- There are very few resources for addressing and protecting the mental health of telecommuters, and oftentimes, you have to seek them out and take matters into your own hands. The COVID-19 pandemic saw the explosion of discussions and research around the toll telecommuting takes on your mental health. That information and community of people who identified with the issues weren’t available when I became a telecommuter. Yes, other people experienced the same things I experienced, but few people talked about it.
- You are responsible for managing your social health and making sure your career stays on track. Once I went fully remote, leaving the house soon became a chore. So, I quickly learned I had to make sure I scheduled my social activities and networking events to stay plugged into the community.
- Be prepared to encounter people who have never telecommuted full-time not to understand the stress, isolation, and other challenges you may be facing. I also began dreading networking happy hours or job interviews as a new telecommuter. Why? Because people immediately dismissed me as “not really working” and having “the dream job” without taking a moment to get to know more about me or what my day-to-day life was really like.
- Not all telecommuting jobs allow schedule flexibility. I experienced the extremes of scheduling from the opposite end of the spectrum with my first two teleworking jobs. In the first job, I set my own schedule as a hybrid employee — including which days I’d work from home that week. In my next job, my entire workday was scheduled by someone else, and I couldn’t take off in the afternoon to pick up kids, run errands or go to a doctor’s appointment.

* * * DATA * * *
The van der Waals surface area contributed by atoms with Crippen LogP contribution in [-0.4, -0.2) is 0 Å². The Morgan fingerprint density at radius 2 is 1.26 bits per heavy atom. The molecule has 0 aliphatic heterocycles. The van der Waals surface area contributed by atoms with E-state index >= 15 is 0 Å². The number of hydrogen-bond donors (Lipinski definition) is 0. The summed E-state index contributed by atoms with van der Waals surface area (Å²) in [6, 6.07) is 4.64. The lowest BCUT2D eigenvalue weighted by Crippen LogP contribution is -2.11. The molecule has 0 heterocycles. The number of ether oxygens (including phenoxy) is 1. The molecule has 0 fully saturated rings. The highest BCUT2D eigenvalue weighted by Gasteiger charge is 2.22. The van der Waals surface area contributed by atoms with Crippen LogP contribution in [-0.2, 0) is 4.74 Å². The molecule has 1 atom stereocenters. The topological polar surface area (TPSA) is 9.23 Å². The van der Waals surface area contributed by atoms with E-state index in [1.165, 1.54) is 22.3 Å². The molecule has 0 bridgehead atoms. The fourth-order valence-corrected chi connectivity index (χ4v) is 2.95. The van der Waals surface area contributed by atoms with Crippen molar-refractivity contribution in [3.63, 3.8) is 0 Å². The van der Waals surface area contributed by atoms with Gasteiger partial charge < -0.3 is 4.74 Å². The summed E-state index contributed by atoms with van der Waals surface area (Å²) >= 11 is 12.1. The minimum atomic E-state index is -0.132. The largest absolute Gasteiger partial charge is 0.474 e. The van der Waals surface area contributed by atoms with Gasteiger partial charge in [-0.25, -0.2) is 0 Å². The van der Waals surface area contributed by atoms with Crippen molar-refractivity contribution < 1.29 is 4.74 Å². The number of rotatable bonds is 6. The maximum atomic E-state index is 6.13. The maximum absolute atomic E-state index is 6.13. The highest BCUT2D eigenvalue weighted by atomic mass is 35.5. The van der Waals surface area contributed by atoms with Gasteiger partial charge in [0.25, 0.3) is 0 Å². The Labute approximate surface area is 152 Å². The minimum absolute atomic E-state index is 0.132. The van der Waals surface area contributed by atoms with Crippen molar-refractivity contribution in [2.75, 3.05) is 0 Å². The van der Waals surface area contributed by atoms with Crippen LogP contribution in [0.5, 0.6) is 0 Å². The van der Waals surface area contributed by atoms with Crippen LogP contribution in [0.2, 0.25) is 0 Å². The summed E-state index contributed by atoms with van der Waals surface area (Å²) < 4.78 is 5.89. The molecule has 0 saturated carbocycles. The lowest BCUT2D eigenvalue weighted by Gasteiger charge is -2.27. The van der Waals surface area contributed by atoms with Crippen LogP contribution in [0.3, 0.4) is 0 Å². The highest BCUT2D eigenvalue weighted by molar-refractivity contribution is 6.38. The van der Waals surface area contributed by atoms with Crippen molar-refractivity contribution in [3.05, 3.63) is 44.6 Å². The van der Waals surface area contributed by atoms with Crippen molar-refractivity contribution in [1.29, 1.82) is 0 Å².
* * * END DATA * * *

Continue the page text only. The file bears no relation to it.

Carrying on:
Can you please give us your favorite “Life Lesson Quote”? Can you share how that was relevant to you in your life?
“It’s not about how you fall; it’s about how you get up.” –Patrick Ness
Is there a person in the world, or in the US with whom you would like to have a private breakfast or lunch with, and why? He or she might just see this, especially if we tag them. 🙂
This is a tough question, but at this point, I would probably say Oprah Winfrey. I wrote for her magazine before it folded, but I didn’t get the honor of meeting her in person.
How can our readers further follow your work online?
My book is available on Amazon and will be in some independent bookstores soon. In addition, you can follow my work on LinkedIn.
You can follow me using the following social media handles:
This was very meaningful, thank you so much. We wish you only continued success on your great work!
Social Impact Authors: How & Why Author Frieda Wiley Is Helping To Change Our World was originally published in Authority Magazine on Medium, where people are continuing the conversation by highlighting and responding to this story.